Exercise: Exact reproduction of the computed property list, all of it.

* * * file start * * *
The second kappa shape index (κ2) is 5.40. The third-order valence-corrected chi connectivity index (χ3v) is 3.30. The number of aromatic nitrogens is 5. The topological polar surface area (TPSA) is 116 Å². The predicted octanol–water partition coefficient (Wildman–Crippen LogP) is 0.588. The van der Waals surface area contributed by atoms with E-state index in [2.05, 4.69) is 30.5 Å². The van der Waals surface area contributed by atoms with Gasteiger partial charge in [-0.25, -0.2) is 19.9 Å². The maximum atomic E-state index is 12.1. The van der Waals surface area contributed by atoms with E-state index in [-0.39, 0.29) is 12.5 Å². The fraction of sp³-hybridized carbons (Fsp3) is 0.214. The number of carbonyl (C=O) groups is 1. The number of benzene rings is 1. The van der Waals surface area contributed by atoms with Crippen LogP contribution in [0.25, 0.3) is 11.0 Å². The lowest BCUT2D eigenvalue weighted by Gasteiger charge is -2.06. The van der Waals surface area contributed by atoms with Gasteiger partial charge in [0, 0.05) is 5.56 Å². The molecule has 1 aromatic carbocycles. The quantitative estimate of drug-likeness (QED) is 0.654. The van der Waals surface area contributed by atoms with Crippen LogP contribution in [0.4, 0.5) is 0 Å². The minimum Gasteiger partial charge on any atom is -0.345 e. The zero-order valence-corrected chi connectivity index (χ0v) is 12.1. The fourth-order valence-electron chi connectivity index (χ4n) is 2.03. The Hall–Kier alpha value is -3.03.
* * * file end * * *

The second kappa shape index (κ2) is 5.40. The third-order valence-corrected chi connectivity index (χ3v) is 3.30. The number of aromatic nitrogens is 5. The topological polar surface area (TPSA) is 116 Å². The predicted octanol–water partition coefficient (Wildman–Crippen LogP) is 0.588. The van der Waals surface area contributed by atoms with E-state index in [2.05, 4.69) is 30.5 Å². The van der Waals surface area contributed by atoms with Gasteiger partial charge in [-0.25, -0.2) is 19.9 Å². The maximum atomic E-state index is 12.1. The van der Waals surface area contributed by atoms with E-state index in [-0.39, 0.29) is 12.5 Å². The fraction of sp³-hybridized carbons (Fsp3) is 0.214. The number of carbonyl (C=O) groups is 1. The number of benzene rings is 1. The van der Waals surface area contributed by atoms with Crippen LogP contribution in [0.25, 0.3) is 11.0 Å². The lowest BCUT2D eigenvalue weighted by Gasteiger charge is -2.06. The van der Waals surface area contributed by atoms with Gasteiger partial charge in [0, 0.05) is 5.56 Å². The molecule has 1 aromatic carbocycles. The quantitative estimate of drug-likeness (QED) is 0.654. The van der Waals surface area contributed by atoms with Crippen LogP contribution in [0.4, 0.5) is 0 Å². The minimum Gasteiger partial charge on any atom is -0.345 e. The zero-order valence-corrected chi connectivity index (χ0v) is 12.1. The fourth-order valence-electron chi connectivity index (χ4n) is 2.03. The Hall–Kier alpha value is -3.03.